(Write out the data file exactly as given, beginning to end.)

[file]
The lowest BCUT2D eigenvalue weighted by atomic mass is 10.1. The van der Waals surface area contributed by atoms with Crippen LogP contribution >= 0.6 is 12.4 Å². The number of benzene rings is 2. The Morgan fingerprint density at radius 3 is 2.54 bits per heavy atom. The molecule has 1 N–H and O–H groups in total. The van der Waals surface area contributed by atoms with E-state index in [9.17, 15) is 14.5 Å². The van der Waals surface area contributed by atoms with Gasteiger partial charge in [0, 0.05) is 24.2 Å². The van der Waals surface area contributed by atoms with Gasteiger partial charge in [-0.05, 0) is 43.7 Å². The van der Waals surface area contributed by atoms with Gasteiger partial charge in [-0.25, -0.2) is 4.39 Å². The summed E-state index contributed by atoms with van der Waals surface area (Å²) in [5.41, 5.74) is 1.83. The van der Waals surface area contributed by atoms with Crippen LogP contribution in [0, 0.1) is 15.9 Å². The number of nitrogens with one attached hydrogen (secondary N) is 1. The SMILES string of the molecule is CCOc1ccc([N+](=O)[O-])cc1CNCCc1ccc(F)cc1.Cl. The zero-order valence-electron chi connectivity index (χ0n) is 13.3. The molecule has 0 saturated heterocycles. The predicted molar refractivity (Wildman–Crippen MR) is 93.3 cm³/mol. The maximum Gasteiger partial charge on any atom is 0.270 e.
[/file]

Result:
The lowest BCUT2D eigenvalue weighted by atomic mass is 10.1. The van der Waals surface area contributed by atoms with Crippen LogP contribution >= 0.6 is 12.4 Å². The number of benzene rings is 2. The Morgan fingerprint density at radius 3 is 2.54 bits per heavy atom. The molecule has 1 N–H and O–H groups in total. The van der Waals surface area contributed by atoms with E-state index in [9.17, 15) is 14.5 Å². The van der Waals surface area contributed by atoms with Gasteiger partial charge in [0, 0.05) is 24.2 Å². The van der Waals surface area contributed by atoms with Gasteiger partial charge in [-0.05, 0) is 43.7 Å². The van der Waals surface area contributed by atoms with Gasteiger partial charge in [-0.25, -0.2) is 4.39 Å². The summed E-state index contributed by atoms with van der Waals surface area (Å²) in [5.41, 5.74) is 1.83. The van der Waals surface area contributed by atoms with Crippen LogP contribution in [0, 0.1) is 15.9 Å². The number of nitrogens with one attached hydrogen (secondary N) is 1. The SMILES string of the molecule is CCOc1ccc([N+](=O)[O-])cc1CNCCc1ccc(F)cc1.Cl. The zero-order valence-electron chi connectivity index (χ0n) is 13.3. The molecule has 0 saturated heterocycles. The predicted molar refractivity (Wildman–Crippen MR) is 93.3 cm³/mol. The maximum Gasteiger partial charge on any atom is 0.270 e.